A vision at work

Baseball, not politics, won out. Selig and Fehr deserve tremendous credit for their vision and commitment to expand baseball throughout the world. Even while losing to Japan in the finals on Monday, Cuba showed it definitely belongs among the world's elite baseball teams.

Selig's WBC had folks talking about baseball at a time when March Madness has the supreme hold on America's attention. The ratings in America weren't off the chart, but check out the ratings in Japan and Latin America.

You should have tried searching for a hat, jersey or T-shirt with a Cuban logo on Monday at Petco Park. If you didn't pick one up by the first inning, you were out of luck.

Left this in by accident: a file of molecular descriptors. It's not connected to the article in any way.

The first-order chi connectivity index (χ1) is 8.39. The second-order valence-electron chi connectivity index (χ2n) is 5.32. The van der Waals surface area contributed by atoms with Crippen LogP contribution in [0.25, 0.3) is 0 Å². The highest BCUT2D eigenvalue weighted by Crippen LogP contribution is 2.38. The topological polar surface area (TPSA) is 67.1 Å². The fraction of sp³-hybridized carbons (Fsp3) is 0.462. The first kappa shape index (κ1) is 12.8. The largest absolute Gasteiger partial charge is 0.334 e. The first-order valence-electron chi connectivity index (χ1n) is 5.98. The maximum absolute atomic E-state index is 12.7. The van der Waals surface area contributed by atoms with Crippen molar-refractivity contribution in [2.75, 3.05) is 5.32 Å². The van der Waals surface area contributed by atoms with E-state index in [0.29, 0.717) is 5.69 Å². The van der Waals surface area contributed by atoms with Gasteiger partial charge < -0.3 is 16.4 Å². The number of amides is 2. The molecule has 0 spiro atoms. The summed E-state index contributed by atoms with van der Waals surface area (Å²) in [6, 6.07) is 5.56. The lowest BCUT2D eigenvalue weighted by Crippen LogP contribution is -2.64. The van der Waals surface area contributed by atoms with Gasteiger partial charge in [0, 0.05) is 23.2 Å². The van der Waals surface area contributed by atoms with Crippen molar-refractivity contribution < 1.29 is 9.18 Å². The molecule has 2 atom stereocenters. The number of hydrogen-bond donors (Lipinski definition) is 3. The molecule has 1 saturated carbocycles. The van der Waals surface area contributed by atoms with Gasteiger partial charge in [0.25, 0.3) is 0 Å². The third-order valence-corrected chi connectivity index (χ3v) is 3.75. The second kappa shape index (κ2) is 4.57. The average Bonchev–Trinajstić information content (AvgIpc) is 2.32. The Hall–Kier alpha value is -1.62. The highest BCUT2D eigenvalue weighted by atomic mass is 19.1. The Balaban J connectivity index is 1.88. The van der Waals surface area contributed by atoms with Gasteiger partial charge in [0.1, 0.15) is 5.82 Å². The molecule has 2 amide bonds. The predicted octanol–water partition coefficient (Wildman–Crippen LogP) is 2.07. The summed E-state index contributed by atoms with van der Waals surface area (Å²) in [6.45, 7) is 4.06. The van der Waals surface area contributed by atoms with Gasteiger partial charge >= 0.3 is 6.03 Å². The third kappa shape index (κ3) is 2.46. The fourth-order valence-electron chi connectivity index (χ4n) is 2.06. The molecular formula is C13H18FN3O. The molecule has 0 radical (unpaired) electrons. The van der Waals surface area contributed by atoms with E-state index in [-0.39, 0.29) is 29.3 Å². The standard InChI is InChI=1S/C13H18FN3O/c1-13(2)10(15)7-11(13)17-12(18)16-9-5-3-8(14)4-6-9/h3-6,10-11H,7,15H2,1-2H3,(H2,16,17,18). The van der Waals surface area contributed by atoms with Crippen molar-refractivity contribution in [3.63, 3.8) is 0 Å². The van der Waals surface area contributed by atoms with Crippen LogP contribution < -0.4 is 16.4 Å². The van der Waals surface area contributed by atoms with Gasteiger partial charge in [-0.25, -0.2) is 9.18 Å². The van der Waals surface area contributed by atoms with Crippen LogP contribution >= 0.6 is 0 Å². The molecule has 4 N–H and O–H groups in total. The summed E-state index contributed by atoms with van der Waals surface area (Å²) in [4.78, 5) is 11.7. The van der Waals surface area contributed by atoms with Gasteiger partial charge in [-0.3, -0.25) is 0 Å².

The Miami mafia — as Castro's opponents in Miami are sometimes called — has bullied America into believing there is no support for Castro's island in the United States. The WBC proved otherwise. We refuse to lift our embargo against Cuba yet don't mind doing business with communist China, which, by the way, the State Department never complained about playing in the WBC.

Latinos showed up in droves in Puerto Rico and San Diego to support their Cuban brothers. Soccer still reigns throughout Latin America, but baseball is second in the region as a whole and No. 1 in places such as the Dominican Republic, Vene-
zuela, Cuba and Puerto Rico.

Even Mexico, thanks in large part to the legacy of Fernando Valenzuela, has embraced baseball. Mexico's victory over Team USA last week will go a long way toward further cementing baseball's place with our neighbors to the south.

Heck, Cuba's march to the finals of the WBC also will help baseball grow throughout Latin America.